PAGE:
Emperor: Symphony of Destruction
GW Samoth, after you and [Bård] Faust were arrested, was there ever a point when you thought Emperor were finished?
SAMOTH There was never a time when we considered giving up. Obviously there was a lot of hard times and turmoil after what happened in the fall of ’93. It was a very difficult time for Emperor because we lost our drummer, and I was taken into custody. Yeah, there was a lot of bullshit going on.
Because of all that shit, there was a big delay in Nightside’s release. It was recorded in the fall ’93, but it didn’t come out until early ’94. But in retrospect, I think we actually benefited from that. “Inno a Satana” and “I Am the Black Wizards” were going around the tape-trading scene and really helped build everything to a climax. By the time Nightside was released, there was so much hype surrounding Emperor. Everybody wanted that fucking album.
IHSAHN We never even considered quitting. Samoth and I have played together since we were so young. We were always the main force and core of Emperor. To keep the band going, Samoth and I just figured out how to send each other riffs by tapes.
GW So for your second album, Anthems to the Welkin at Dusk, you two traded riffs by tape while Samoth was in jail? How did that work?
SAMOTH I was using an electric guitar and a four-track that I could record ideas and basic stuff with. Ihsahn would send me tapes and also tablature. I remember getting the tablature for “Thus Spake the Nightspirit” and learning it.
I spent about one and a half years in jail. It wasn’t all that bad. When I was granted a leave of absence, we would go in the rehearsal room and nail down songs. It was during that time that we tried out some really good drummers. We tried out Hellhammer [of Mayhem] and Eric from Immortal, but it didn’t work out. Then Trym from Enslaved tried out for us, and he worked out really well.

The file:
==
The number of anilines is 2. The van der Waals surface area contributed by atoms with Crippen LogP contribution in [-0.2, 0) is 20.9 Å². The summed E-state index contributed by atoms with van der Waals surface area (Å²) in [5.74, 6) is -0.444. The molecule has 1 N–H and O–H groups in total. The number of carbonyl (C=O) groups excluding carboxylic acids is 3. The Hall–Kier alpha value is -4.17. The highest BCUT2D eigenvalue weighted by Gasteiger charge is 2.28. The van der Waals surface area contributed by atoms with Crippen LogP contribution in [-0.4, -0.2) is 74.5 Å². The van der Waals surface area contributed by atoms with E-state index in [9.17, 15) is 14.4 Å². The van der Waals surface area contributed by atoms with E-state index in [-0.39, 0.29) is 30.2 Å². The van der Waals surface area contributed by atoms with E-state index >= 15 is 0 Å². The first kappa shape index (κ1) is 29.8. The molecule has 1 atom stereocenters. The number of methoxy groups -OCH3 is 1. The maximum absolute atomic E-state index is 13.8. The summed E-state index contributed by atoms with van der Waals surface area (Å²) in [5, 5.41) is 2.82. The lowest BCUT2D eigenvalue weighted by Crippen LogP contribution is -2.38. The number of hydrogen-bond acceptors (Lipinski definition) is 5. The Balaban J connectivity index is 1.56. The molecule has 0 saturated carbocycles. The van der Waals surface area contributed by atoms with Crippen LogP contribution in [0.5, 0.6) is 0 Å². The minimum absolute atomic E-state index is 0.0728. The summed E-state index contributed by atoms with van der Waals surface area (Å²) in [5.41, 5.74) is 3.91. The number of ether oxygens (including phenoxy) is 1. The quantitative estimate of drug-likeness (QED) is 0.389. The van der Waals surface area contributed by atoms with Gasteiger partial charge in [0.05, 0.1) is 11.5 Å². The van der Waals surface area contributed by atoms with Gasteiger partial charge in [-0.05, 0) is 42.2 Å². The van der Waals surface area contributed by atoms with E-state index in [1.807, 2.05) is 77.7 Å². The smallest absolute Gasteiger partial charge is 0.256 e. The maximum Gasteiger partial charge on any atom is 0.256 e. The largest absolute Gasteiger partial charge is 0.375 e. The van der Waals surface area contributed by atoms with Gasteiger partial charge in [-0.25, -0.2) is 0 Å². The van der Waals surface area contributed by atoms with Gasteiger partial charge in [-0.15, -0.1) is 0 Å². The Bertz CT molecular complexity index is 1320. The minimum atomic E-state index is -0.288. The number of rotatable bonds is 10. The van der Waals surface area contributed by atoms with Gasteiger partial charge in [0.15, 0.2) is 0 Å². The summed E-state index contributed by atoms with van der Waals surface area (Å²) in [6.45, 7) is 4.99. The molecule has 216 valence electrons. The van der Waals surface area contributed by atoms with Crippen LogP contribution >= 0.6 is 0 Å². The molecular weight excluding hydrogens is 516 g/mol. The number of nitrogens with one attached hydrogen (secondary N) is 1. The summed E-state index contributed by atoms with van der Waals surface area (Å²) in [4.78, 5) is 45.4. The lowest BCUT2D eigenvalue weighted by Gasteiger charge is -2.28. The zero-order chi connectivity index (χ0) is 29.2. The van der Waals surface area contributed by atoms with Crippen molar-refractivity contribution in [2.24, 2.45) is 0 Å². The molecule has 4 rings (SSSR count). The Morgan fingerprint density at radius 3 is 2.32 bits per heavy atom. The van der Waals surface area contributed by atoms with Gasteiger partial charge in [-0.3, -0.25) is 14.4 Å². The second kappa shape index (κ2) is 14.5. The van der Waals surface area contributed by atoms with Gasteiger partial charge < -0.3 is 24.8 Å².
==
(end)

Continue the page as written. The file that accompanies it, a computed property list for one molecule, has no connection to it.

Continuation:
IHSAHN Because Samoth and I had been working on music the whole time he was away, we were already quite far along in terms of writing Anthems. So when he got out, we basically went straight back to Grieghallen to record.
GW The production on Anthems is much bigger than on Nightside. What were your goals when you entered Grieghallen for the second time?
IHSAHN By the time we did Anthems we were very conscious of what we were about, in terms of sound. I think what really helped Anthems sound bigger was the addition of an orchestral brass section.
SAMOTH We also wanted to add more Morbid Angel–like brutality to our sound. They’ve always inspired us, and you can hear their influence on certain songs on Anthems. We were also after the whole live vibe. So we toned down the delay and reverb and “floaty” stuff and made the guitars heavier, clearer and more in your face.
GW The songs were also faster and more technical on Anthems. Did you practice certain techniques to get your chops up?
IHSAHN No, I never really did that. My training came from playing. I wanted to be a very good guitar player when I first started out, but after awhile I realized that I couldn’t just sit around and do arpeggios and sweeps and all that. Making music was what I had passion for. There are so many great guitarists out there who unfortunately just end up in their room being great guitar players. My focus is the songwriting and doing stuff in the studio. As for whatever chops I have, they just came along naturally.
SAMOTH I didn’t practice to get faster, but some of Anthems is way more technical, so I had to rehearse the riffing to get it perfect. If you compare it to the material on Nightside, where the rhythm guitar is very basic, Anthems is much more intricate and less atmospheric. Just look at the riff changes and highly technical stuff on a song like “Thus Spake the Nightspirit.”
GW Your next album, 1999’s IX Equilibrium, has a much more progressive death metal sound to it. What was different about your approach to writing and recording it?
SAMOTH At that point, we had some Marshall stacks, and we used DigiTech distortion modules. As far as guitars, I was playing a Jackson U.S. Custom Randy Rhoads, which I still own to this day.
IHSAHN Yeah, I had a really nice Jackson, too. Also, we recorded Anthems in a different studio [Akkerhaugen Lydstudio] and did a bunch of double tracking. I think by the time we did Equilibrium we had done much more touring. So when we started writing for Equilibrium, we were influenced by the catchier riffs that we knew would work well live. That’s why Equilibrium is more massive, upfront and death metal sounding.
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